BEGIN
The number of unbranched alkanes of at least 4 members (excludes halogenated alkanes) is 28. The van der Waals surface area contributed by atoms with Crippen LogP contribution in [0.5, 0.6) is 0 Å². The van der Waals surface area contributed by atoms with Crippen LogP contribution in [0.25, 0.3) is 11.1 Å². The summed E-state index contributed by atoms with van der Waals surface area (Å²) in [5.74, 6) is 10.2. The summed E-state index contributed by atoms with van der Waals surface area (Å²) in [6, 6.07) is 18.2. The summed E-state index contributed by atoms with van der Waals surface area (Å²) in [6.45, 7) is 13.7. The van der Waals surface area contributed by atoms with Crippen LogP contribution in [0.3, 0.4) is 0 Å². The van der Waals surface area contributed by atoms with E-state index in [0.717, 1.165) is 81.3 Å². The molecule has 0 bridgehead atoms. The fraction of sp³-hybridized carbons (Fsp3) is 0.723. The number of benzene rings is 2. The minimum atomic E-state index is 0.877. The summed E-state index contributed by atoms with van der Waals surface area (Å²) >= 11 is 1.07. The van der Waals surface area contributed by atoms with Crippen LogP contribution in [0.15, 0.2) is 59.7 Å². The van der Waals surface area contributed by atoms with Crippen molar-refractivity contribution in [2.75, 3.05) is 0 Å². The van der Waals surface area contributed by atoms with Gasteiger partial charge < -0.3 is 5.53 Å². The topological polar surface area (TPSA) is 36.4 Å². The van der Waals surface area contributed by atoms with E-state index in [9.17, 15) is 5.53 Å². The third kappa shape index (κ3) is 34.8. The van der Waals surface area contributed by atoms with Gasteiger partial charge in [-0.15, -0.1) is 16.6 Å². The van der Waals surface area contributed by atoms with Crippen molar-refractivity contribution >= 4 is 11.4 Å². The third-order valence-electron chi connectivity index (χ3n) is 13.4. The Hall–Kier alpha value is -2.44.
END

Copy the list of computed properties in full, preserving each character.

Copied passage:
The number of unbranched alkanes of at least 4 members (excludes halogenated alkanes) is 28. The van der Waals surface area contributed by atoms with Crippen LogP contribution in [0.5, 0.6) is 0 Å². The van der Waals surface area contributed by atoms with Crippen LogP contribution in [0.25, 0.3) is 11.1 Å². The summed E-state index contributed by atoms with van der Waals surface area (Å²) in [5.74, 6) is 10.2. The summed E-state index contributed by atoms with van der Waals surface area (Å²) in [6, 6.07) is 18.2. The summed E-state index contributed by atoms with van der Waals surface area (Å²) in [6.45, 7) is 13.7. The van der Waals surface area contributed by atoms with Crippen LogP contribution in [0.3, 0.4) is 0 Å². The van der Waals surface area contributed by atoms with E-state index in [0.717, 1.165) is 81.3 Å². The molecule has 0 bridgehead atoms. The fraction of sp³-hybridized carbons (Fsp3) is 0.723. The number of benzene rings is 2. The minimum atomic E-state index is 0.877. The summed E-state index contributed by atoms with van der Waals surface area (Å²) >= 11 is 1.07. The van der Waals surface area contributed by atoms with Crippen LogP contribution in [0.15, 0.2) is 59.7 Å². The van der Waals surface area contributed by atoms with Crippen molar-refractivity contribution in [2.75, 3.05) is 0 Å². The van der Waals surface area contributed by atoms with Gasteiger partial charge < -0.3 is 5.53 Å². The topological polar surface area (TPSA) is 36.4 Å². The van der Waals surface area contributed by atoms with E-state index in [9.17, 15) is 5.53 Å². The third kappa shape index (κ3) is 34.8. The van der Waals surface area contributed by atoms with Gasteiger partial charge in [-0.15, -0.1) is 16.6 Å². The van der Waals surface area contributed by atoms with Crippen molar-refractivity contribution >= 4 is 11.4 Å². The third-order valence-electron chi connectivity index (χ3n) is 13.4. The Hall–Kier alpha value is -2.44.